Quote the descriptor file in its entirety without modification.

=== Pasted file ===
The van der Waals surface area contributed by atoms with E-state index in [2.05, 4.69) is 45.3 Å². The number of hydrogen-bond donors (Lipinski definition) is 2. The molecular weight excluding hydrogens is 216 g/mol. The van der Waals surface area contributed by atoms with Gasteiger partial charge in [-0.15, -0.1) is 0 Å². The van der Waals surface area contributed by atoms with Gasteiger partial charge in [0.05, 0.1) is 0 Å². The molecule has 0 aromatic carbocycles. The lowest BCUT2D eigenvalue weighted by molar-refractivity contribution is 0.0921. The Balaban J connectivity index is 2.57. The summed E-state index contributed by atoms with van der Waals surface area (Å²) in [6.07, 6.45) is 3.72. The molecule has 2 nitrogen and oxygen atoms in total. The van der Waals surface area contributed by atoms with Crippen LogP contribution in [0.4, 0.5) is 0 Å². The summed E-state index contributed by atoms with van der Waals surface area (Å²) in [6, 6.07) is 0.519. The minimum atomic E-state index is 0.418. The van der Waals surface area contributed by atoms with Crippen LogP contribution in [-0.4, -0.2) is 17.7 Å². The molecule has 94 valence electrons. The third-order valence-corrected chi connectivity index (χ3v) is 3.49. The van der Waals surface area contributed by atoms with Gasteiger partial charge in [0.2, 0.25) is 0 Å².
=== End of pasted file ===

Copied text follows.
The van der Waals surface area contributed by atoms with E-state index in [2.05, 4.69) is 45.3 Å². The number of hydrogen-bond donors (Lipinski definition) is 2. The molecular weight excluding hydrogens is 216 g/mol. The van der Waals surface area contributed by atoms with Gasteiger partial charge in [-0.15, -0.1) is 0 Å². The van der Waals surface area contributed by atoms with Gasteiger partial charge in [0.05, 0.1) is 0 Å². The molecule has 0 aromatic carbocycles. The lowest BCUT2D eigenvalue weighted by molar-refractivity contribution is 0.0921. The Balaban J connectivity index is 2.57. The summed E-state index contributed by atoms with van der Waals surface area (Å²) in [6.07, 6.45) is 3.72. The molecule has 2 nitrogen and oxygen atoms in total. The van der Waals surface area contributed by atoms with Crippen LogP contribution in [0.4, 0.5) is 0 Å². The summed E-state index contributed by atoms with van der Waals surface area (Å²) in [6, 6.07) is 0.519. The minimum atomic E-state index is 0.418. The van der Waals surface area contributed by atoms with Crippen LogP contribution in [-0.4, -0.2) is 17.7 Å². The molecule has 94 valence electrons. The third-order valence-corrected chi connectivity index (χ3v) is 3.49. The van der Waals surface area contributed by atoms with Gasteiger partial charge in [0.2, 0.25) is 0 Å².